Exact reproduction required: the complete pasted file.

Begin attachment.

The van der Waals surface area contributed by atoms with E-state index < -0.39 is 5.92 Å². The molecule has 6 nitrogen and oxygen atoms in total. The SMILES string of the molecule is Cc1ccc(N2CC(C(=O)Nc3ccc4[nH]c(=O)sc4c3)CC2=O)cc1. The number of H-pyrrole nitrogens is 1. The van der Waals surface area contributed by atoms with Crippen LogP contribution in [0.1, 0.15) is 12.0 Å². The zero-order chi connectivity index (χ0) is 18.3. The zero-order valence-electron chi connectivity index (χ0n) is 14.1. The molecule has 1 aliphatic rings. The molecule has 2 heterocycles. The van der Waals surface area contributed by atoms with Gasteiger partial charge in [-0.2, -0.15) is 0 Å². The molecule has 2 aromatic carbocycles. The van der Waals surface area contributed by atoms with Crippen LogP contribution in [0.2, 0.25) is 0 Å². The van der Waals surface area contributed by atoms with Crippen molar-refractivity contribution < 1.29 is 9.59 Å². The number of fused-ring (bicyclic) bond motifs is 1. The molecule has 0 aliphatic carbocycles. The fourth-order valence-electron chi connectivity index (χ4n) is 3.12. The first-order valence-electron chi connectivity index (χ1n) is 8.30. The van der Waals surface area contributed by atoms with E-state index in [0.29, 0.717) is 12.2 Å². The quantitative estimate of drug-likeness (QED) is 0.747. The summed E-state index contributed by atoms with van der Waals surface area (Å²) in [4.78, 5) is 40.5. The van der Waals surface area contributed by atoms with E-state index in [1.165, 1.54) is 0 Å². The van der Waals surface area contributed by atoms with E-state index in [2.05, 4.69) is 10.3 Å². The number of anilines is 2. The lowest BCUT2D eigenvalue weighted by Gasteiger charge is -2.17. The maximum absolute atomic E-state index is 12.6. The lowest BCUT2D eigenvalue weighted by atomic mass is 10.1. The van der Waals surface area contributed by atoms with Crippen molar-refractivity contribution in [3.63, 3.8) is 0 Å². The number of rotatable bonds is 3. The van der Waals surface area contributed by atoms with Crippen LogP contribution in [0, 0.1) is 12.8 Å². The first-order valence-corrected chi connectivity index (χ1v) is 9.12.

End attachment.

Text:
The van der Waals surface area contributed by atoms with E-state index < -0.39 is 5.92 Å². The molecule has 6 nitrogen and oxygen atoms in total. The SMILES string of the molecule is Cc1ccc(N2CC(C(=O)Nc3ccc4[nH]c(=O)sc4c3)CC2=O)cc1. The number of H-pyrrole nitrogens is 1. The van der Waals surface area contributed by atoms with Crippen LogP contribution in [0.1, 0.15) is 12.0 Å². The zero-order chi connectivity index (χ0) is 18.3. The zero-order valence-electron chi connectivity index (χ0n) is 14.1. The molecule has 1 aliphatic rings. The molecule has 2 heterocycles. The van der Waals surface area contributed by atoms with Gasteiger partial charge in [-0.2, -0.15) is 0 Å². The molecule has 2 aromatic carbocycles. The van der Waals surface area contributed by atoms with Crippen LogP contribution in [0.2, 0.25) is 0 Å². The van der Waals surface area contributed by atoms with Crippen molar-refractivity contribution < 1.29 is 9.59 Å². The number of fused-ring (bicyclic) bond motifs is 1. The molecule has 0 aliphatic carbocycles. The fourth-order valence-electron chi connectivity index (χ4n) is 3.12. The first-order valence-electron chi connectivity index (χ1n) is 8.30. The van der Waals surface area contributed by atoms with E-state index in [0.29, 0.717) is 12.2 Å². The quantitative estimate of drug-likeness (QED) is 0.747. The summed E-state index contributed by atoms with van der Waals surface area (Å²) in [4.78, 5) is 40.5. The van der Waals surface area contributed by atoms with E-state index in [1.165, 1.54) is 0 Å². The van der Waals surface area contributed by atoms with E-state index in [2.05, 4.69) is 10.3 Å². The number of anilines is 2. The lowest BCUT2D eigenvalue weighted by Gasteiger charge is -2.17. The maximum absolute atomic E-state index is 12.6. The lowest BCUT2D eigenvalue weighted by atomic mass is 10.1. The van der Waals surface area contributed by atoms with Crippen molar-refractivity contribution in [3.63, 3.8) is 0 Å². The number of rotatable bonds is 3. The van der Waals surface area contributed by atoms with Crippen LogP contribution in [0, 0.1) is 12.8 Å². The first-order valence-corrected chi connectivity index (χ1v) is 9.12.